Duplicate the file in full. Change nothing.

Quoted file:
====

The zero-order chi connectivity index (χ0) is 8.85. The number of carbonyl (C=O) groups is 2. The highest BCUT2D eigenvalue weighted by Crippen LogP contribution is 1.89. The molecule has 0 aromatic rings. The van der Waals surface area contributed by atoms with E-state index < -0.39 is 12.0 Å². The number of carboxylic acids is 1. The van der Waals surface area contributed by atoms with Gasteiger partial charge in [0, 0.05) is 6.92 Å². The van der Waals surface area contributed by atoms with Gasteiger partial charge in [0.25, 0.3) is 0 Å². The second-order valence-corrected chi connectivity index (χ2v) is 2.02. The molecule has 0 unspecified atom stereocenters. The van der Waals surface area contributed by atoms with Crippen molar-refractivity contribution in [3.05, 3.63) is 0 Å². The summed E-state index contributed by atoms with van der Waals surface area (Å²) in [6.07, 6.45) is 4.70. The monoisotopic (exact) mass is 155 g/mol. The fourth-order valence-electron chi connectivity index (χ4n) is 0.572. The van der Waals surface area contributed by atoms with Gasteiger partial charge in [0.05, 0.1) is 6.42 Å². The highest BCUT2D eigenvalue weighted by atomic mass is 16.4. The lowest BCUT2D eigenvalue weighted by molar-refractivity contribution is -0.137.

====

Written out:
The zero-order chi connectivity index (χ0) is 8.85. The number of carbonyl (C=O) groups is 2. The highest BCUT2D eigenvalue weighted by Crippen LogP contribution is 1.89. The molecule has 0 aromatic rings. The van der Waals surface area contributed by atoms with E-state index < -0.39 is 12.0 Å². The number of carboxylic acids is 1. The van der Waals surface area contributed by atoms with Gasteiger partial charge in [0, 0.05) is 6.92 Å². The van der Waals surface area contributed by atoms with Gasteiger partial charge in [0.25, 0.3) is 0 Å². The second-order valence-corrected chi connectivity index (χ2v) is 2.02. The molecule has 0 unspecified atom stereocenters. The van der Waals surface area contributed by atoms with Crippen molar-refractivity contribution in [3.05, 3.63) is 0 Å². The summed E-state index contributed by atoms with van der Waals surface area (Å²) in [6.07, 6.45) is 4.70. The monoisotopic (exact) mass is 155 g/mol. The fourth-order valence-electron chi connectivity index (χ4n) is 0.572. The van der Waals surface area contributed by atoms with Gasteiger partial charge in [0.05, 0.1) is 6.42 Å². The highest BCUT2D eigenvalue weighted by atomic mass is 16.4. The lowest BCUT2D eigenvalue weighted by molar-refractivity contribution is -0.137.